350 132 104 181 577 13 78 71 347 7 60 242 0 273 240 145 6 232 474 192 164 15 12 14 143 13
268 30 191 354 786 38 451 97 272 8 153 249 91 0 219 46 4 310 696 368 138 30 36 20 207 19
403 107 198 443 1043 43 246 152 534 8 138 449 211 661 0 147 10 660 992 461 372 87 167 54 241 34
340 20 121 209 607 18 89 135 387 3 68 280 52 293 295 0 5 366 422 277 153 22 27 21 161 12
38 0 7 6 56 0 3 8 40 0 10 8 3 19 13 1 0 26 34 31 102 2 2 0 8 3
626 113 205 423 1030 60 208 171 677 6 140 365 225 498 444 160 9 0 1073 424 255 77 75 24 335 32
398 40 179 292 808 33 108 285 389 3 126 311 130 296 277 170 17 409 0 523 179 55 69 24 240 13
362 43 145 221 783 21 106 257 407 1 88 258 103 288 333 88 3 501 619 0 152 20 52 24 255 23
305 107 189 332 791 31 190 141 378 6 145 382 222 459 140 186 2 463 724 442 0 30 32 21 175 24
100 5 21 49 306 2 32 10 154 0 4 87 14 90 92 8 0 138 192 70 41 0 7 9 39 4
172 7 28 132 335 16 71 93 204 0 46 119 33 158 57 36 0 195 198 91 23 22 0 4 92 6
23 1 12 13 56 1 13 2 55 0 1 22 4 36 25 7 0 25 60 30 9 1 0 0 20 0
94 12 36 67 171 2 55 34 114 0 19 84 54 132 101 46 1 94 190 63 32 6 17 10 0 2
38 7 11 25 111 3 18 9 67 1 5 28 10 46 47 4 0 39 73 19 9 1 0 0 33 0

(Yes it’s tiny.)

Basically, they’re pretty chaotic at first glance, but there are definite pockets of both higher and lower values.

If I get some more time, I’ll see what more I can do with this solution, but for now, that’s what I have.

Well that’s all I have for now. Like always, the entire code (which will also be updated if I work more on this) is availble on GitHub:
- alphabetizing cipher source

Edit 28 Jan 2013:

An idea I’ve been working on is to generate a graph of pairwise compatible words (any word that doesn’t have a before b in one word and b before a in the other). If we can find that, the maximum clique should (theoretically) be the exact set of words generated by an optimal cipher.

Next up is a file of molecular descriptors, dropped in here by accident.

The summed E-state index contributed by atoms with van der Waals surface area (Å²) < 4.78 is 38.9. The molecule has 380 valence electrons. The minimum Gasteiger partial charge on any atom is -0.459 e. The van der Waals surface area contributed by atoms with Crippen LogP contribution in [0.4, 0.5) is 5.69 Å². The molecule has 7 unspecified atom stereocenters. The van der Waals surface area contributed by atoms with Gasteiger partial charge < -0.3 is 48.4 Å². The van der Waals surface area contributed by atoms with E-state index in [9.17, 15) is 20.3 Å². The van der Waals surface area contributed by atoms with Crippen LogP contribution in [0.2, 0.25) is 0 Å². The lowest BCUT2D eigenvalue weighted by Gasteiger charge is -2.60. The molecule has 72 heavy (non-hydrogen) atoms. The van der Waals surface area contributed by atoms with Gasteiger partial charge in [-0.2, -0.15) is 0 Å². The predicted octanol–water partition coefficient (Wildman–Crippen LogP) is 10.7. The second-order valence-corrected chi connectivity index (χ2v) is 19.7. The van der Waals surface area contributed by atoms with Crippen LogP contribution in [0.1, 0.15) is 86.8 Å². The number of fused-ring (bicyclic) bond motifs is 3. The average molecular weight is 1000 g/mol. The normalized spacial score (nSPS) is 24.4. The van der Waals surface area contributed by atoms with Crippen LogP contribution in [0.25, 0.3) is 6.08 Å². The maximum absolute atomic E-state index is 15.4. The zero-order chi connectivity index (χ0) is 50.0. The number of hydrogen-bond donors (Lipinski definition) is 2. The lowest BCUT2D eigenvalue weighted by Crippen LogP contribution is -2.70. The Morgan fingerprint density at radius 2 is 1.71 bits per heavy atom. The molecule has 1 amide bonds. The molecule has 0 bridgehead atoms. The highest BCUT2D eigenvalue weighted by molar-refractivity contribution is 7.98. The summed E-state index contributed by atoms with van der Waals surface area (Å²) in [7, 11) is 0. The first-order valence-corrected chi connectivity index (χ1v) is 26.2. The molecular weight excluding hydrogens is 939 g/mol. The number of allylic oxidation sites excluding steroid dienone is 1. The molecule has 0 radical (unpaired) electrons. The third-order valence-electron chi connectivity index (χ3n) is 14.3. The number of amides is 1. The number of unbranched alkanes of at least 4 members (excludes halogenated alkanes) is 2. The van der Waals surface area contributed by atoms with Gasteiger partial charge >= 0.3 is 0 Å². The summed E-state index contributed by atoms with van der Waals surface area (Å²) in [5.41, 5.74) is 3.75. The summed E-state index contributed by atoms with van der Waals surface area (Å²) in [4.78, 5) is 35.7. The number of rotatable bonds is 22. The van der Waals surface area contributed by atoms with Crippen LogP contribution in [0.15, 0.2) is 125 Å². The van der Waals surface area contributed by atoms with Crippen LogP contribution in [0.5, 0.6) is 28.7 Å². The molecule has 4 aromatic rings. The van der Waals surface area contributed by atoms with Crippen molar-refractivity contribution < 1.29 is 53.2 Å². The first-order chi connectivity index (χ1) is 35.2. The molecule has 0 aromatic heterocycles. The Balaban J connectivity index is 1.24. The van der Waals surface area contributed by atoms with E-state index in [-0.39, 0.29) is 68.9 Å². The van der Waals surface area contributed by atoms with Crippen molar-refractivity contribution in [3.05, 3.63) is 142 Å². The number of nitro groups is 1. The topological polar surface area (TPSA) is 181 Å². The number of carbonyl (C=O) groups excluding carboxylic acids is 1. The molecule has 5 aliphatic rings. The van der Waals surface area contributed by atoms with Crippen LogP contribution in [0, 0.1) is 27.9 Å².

Unfortunately, finding the maximum clique of a graph is NP-hard. And with a 7260 node dense graph with quite a lot of maximal yet non-maximum cliques, it takes a really long time to run. I’ve been running the Bron-Kerbosch algorithm (with pivot) on it since last night, but the largest clique so far is only 44 items. It still hasn’t gone beyond cliques that have to include the first three words.

Does anyone have any thoughts? Is there anything that would have to be added to the definition of compatible? words to make it work? Any quicker way to find maximum cliques?

(Here’s a copy of the graph in the binary DIMACS format if it would be helpful: graph.b.clq, 3.1 mb)

Edit 31 Jan 2013:

Still running, although the best clique so far is only 49 nodes. I doubt this will complete while I still have access to the machine it’s running on, but I guess there’s no harm in letting it go.